At Kill Zone Blog: Rendering dialects and accents.
But what if you do want the character to have a heavy accent? Be clever about it. Give the reader an indication of the speech pattern the first time the character speaks, then use a few sprinkles of it every now and then as a reminder.
For instance, you can do a dialect-heavy first line and then pull it back in subsequent lines. Liz Curtis Higgs does this in Thorn in My Heart, a novel set in 18th century Scotland. A local shepherd greets a lost horseman with:
“D’ye ken whaur ye’re goin’, lad?”
You have to look that over a couple of times, but that’s what Higgs wants you to do. The heavy brogue is now implanted in our minds. After that she keeps the odd spellings to a minimum.
Good suggestion: start heavy, then go light.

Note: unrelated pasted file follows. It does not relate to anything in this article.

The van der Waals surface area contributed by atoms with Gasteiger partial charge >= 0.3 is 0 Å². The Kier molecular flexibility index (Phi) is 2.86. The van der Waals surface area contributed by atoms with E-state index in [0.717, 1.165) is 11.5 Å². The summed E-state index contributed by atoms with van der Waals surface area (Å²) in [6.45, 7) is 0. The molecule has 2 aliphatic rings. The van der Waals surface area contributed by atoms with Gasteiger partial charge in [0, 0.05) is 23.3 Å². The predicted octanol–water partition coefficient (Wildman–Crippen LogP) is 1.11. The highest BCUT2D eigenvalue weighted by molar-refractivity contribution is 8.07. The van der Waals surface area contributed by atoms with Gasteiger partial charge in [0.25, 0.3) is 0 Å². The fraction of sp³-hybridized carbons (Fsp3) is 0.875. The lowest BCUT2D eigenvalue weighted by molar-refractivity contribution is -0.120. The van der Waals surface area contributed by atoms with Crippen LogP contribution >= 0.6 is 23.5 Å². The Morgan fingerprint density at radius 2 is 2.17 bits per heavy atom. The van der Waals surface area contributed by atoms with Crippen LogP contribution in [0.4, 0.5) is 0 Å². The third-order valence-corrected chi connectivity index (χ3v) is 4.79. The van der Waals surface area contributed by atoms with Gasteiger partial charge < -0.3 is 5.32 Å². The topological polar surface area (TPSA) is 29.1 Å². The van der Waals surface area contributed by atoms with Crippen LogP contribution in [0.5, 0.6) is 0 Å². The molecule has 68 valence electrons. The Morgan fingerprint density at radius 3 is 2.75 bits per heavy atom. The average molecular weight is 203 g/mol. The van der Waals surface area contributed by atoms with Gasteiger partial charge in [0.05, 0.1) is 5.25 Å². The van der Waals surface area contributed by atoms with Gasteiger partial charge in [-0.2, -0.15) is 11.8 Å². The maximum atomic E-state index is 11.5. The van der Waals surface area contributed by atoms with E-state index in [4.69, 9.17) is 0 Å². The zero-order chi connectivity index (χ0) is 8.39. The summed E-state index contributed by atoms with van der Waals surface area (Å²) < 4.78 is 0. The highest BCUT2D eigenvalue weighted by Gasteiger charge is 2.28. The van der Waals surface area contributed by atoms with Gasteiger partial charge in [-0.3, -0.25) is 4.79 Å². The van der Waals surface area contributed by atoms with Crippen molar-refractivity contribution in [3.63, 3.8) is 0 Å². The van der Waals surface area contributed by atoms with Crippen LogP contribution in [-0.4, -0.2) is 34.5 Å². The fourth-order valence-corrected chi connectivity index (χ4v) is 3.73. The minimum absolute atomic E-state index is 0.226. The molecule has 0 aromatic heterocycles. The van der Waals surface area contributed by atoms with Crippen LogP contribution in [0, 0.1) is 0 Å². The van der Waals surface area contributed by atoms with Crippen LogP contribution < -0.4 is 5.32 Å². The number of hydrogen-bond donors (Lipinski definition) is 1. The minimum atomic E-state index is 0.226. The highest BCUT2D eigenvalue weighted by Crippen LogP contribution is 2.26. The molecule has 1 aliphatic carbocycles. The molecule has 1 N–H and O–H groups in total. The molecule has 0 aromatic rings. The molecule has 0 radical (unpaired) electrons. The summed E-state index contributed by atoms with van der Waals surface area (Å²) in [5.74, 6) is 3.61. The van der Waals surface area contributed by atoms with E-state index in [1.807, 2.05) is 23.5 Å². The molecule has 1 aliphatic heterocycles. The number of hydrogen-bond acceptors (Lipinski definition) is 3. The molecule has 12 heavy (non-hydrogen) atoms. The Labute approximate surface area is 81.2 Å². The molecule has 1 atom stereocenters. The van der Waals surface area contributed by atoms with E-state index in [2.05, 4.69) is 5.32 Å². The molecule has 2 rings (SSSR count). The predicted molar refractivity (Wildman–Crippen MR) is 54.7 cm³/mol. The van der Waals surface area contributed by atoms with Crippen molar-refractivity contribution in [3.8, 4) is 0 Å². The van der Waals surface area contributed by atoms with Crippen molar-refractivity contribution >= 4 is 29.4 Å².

Other good suggestions in the post.
Word choice is obviously another way of indicating accents without messing with the spelling — the post refers to that as well — or, in secondary world fantasy, with clarifying to the reader that different characters come from different cultures or different linguistic backgrounds, or both.
I was startled recently to discover that my brother, when he read my recent WIP (Tuyo, the obsessive one, if you’re curious), didn’t notice that the main protagonist never uses contractions no matter what language he’s speaking, or that no one uses contractions when speaking taksu. Only native speakers of darau use contractions, and only in their own language. Taksu obviously just does not include the option.
Word choices and sentence structure are also different for the two languages. I have faith that the reader will feel the difference, even if he or she doesn’t consciously notice them. That’s another way to handle linguistic variation, without having to mess around with spelling at all.